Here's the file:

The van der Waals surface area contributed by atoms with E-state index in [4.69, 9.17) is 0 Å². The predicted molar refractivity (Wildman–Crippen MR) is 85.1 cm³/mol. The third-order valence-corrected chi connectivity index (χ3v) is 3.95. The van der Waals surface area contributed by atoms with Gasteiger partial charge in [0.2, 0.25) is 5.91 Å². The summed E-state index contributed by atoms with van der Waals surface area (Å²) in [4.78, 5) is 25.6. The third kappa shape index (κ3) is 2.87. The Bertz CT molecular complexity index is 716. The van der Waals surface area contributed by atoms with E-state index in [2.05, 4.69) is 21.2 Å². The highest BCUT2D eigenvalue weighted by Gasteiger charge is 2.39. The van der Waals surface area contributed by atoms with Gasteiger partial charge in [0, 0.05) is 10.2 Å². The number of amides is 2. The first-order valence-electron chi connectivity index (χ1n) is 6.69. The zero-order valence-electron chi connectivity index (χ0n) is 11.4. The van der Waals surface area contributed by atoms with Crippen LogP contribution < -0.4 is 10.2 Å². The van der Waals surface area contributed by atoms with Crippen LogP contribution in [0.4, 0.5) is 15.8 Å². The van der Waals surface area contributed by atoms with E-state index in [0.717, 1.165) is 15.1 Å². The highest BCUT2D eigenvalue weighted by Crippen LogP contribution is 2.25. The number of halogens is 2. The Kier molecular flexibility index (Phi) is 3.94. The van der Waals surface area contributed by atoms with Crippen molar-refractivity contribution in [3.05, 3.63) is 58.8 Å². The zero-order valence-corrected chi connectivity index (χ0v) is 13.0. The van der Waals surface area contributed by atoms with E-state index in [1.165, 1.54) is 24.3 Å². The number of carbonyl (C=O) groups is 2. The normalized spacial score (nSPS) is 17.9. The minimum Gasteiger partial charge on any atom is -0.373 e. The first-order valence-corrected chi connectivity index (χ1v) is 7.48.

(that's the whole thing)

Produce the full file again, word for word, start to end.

The van der Waals surface area contributed by atoms with E-state index in [4.69, 9.17) is 0 Å². The predicted molar refractivity (Wildman–Crippen MR) is 85.1 cm³/mol. The third-order valence-corrected chi connectivity index (χ3v) is 3.95. The van der Waals surface area contributed by atoms with Gasteiger partial charge in [0.2, 0.25) is 5.91 Å². The summed E-state index contributed by atoms with van der Waals surface area (Å²) in [4.78, 5) is 25.6. The third kappa shape index (κ3) is 2.87. The Bertz CT molecular complexity index is 716. The van der Waals surface area contributed by atoms with E-state index in [2.05, 4.69) is 21.2 Å². The highest BCUT2D eigenvalue weighted by Gasteiger charge is 2.39. The van der Waals surface area contributed by atoms with Gasteiger partial charge in [0, 0.05) is 10.2 Å². The number of amides is 2. The first-order valence-electron chi connectivity index (χ1n) is 6.69. The zero-order valence-electron chi connectivity index (χ0n) is 11.4. The van der Waals surface area contributed by atoms with Crippen LogP contribution < -0.4 is 10.2 Å². The van der Waals surface area contributed by atoms with Crippen LogP contribution in [0.4, 0.5) is 15.8 Å². The van der Waals surface area contributed by atoms with E-state index in [0.717, 1.165) is 15.1 Å². The highest BCUT2D eigenvalue weighted by Crippen LogP contribution is 2.25. The number of halogens is 2. The Kier molecular flexibility index (Phi) is 3.94. The van der Waals surface area contributed by atoms with Crippen molar-refractivity contribution in [3.05, 3.63) is 58.8 Å². The zero-order valence-corrected chi connectivity index (χ0v) is 13.0. The van der Waals surface area contributed by atoms with E-state index in [1.165, 1.54) is 24.3 Å². The number of carbonyl (C=O) groups is 2. The normalized spacial score (nSPS) is 17.9. The minimum Gasteiger partial charge on any atom is -0.373 e. The first-order valence-corrected chi connectivity index (χ1v) is 7.48.